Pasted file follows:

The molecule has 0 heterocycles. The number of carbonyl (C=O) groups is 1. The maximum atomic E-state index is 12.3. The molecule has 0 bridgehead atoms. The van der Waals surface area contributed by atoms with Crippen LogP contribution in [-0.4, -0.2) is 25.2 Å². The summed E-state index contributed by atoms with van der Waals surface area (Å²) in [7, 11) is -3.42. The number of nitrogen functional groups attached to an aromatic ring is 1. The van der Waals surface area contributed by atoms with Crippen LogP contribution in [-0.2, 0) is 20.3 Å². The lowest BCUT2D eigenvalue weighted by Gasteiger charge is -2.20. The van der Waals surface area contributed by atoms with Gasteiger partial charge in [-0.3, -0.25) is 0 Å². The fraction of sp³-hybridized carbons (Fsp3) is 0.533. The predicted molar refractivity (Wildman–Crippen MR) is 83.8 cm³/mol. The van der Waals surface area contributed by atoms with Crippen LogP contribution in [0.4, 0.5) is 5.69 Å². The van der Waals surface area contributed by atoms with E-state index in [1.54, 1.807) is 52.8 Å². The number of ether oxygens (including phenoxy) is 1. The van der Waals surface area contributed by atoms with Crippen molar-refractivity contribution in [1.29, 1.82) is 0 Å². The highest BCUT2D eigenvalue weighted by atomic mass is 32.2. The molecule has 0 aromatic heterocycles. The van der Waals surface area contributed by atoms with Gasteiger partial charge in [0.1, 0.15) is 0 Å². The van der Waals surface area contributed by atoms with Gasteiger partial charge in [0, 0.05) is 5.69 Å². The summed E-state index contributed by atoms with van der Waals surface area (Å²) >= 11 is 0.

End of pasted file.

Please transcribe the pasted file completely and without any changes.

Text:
The molecule has 0 heterocycles. The number of carbonyl (C=O) groups is 1. The maximum atomic E-state index is 12.3. The molecule has 0 bridgehead atoms. The van der Waals surface area contributed by atoms with Crippen LogP contribution in [-0.4, -0.2) is 25.2 Å². The summed E-state index contributed by atoms with van der Waals surface area (Å²) in [7, 11) is -3.42. The number of nitrogen functional groups attached to an aromatic ring is 1. The van der Waals surface area contributed by atoms with Crippen LogP contribution in [-0.2, 0) is 20.3 Å². The lowest BCUT2D eigenvalue weighted by Gasteiger charge is -2.20. The van der Waals surface area contributed by atoms with Gasteiger partial charge in [-0.3, -0.25) is 0 Å². The fraction of sp³-hybridized carbons (Fsp3) is 0.533. The predicted molar refractivity (Wildman–Crippen MR) is 83.8 cm³/mol. The van der Waals surface area contributed by atoms with Crippen LogP contribution in [0.4, 0.5) is 5.69 Å². The van der Waals surface area contributed by atoms with E-state index in [1.54, 1.807) is 52.8 Å². The number of ether oxygens (including phenoxy) is 1. The van der Waals surface area contributed by atoms with Crippen molar-refractivity contribution in [1.29, 1.82) is 0 Å². The highest BCUT2D eigenvalue weighted by atomic mass is 32.2. The molecule has 0 aromatic heterocycles. The van der Waals surface area contributed by atoms with Gasteiger partial charge in [0.1, 0.15) is 0 Å². The van der Waals surface area contributed by atoms with Gasteiger partial charge in [0, 0.05) is 5.69 Å². The summed E-state index contributed by atoms with van der Waals surface area (Å²) >= 11 is 0.